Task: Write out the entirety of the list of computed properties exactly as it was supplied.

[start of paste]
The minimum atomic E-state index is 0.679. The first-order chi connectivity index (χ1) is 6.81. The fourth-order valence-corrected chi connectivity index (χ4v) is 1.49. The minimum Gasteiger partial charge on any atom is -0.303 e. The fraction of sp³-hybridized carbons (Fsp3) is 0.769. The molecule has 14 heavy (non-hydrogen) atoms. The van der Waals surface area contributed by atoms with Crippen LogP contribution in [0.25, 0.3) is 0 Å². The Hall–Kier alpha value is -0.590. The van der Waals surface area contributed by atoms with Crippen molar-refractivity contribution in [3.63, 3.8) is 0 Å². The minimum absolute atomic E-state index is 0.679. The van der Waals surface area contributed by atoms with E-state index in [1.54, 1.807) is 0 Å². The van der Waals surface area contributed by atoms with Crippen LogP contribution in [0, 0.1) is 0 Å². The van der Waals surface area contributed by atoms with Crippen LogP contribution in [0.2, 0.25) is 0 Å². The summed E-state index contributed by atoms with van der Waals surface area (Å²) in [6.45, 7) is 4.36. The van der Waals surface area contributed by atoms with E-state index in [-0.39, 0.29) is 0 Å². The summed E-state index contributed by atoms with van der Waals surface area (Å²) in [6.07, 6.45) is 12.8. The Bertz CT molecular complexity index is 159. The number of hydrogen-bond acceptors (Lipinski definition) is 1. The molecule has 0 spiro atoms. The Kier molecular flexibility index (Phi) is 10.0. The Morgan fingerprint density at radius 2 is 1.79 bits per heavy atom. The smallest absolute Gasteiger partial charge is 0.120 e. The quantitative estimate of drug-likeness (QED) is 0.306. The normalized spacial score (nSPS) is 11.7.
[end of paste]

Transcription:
The minimum atomic E-state index is 0.679. The first-order chi connectivity index (χ1) is 6.81. The fourth-order valence-corrected chi connectivity index (χ4v) is 1.49. The minimum Gasteiger partial charge on any atom is -0.303 e. The fraction of sp³-hybridized carbons (Fsp3) is 0.769. The molecule has 14 heavy (non-hydrogen) atoms. The van der Waals surface area contributed by atoms with Crippen LogP contribution in [0.25, 0.3) is 0 Å². The Hall–Kier alpha value is -0.590. The van der Waals surface area contributed by atoms with Crippen molar-refractivity contribution in [3.63, 3.8) is 0 Å². The minimum absolute atomic E-state index is 0.679. The van der Waals surface area contributed by atoms with E-state index in [1.54, 1.807) is 0 Å². The van der Waals surface area contributed by atoms with Crippen LogP contribution in [0, 0.1) is 0 Å². The van der Waals surface area contributed by atoms with Crippen LogP contribution in [0.2, 0.25) is 0 Å². The summed E-state index contributed by atoms with van der Waals surface area (Å²) in [6.45, 7) is 4.36. The van der Waals surface area contributed by atoms with E-state index in [-0.39, 0.29) is 0 Å². The summed E-state index contributed by atoms with van der Waals surface area (Å²) in [6.07, 6.45) is 12.8. The Bertz CT molecular complexity index is 159. The number of hydrogen-bond acceptors (Lipinski definition) is 1. The molecule has 0 spiro atoms. The Kier molecular flexibility index (Phi) is 10.0. The Morgan fingerprint density at radius 2 is 1.79 bits per heavy atom. The smallest absolute Gasteiger partial charge is 0.120 e. The quantitative estimate of drug-likeness (QED) is 0.306. The normalized spacial score (nSPS) is 11.7.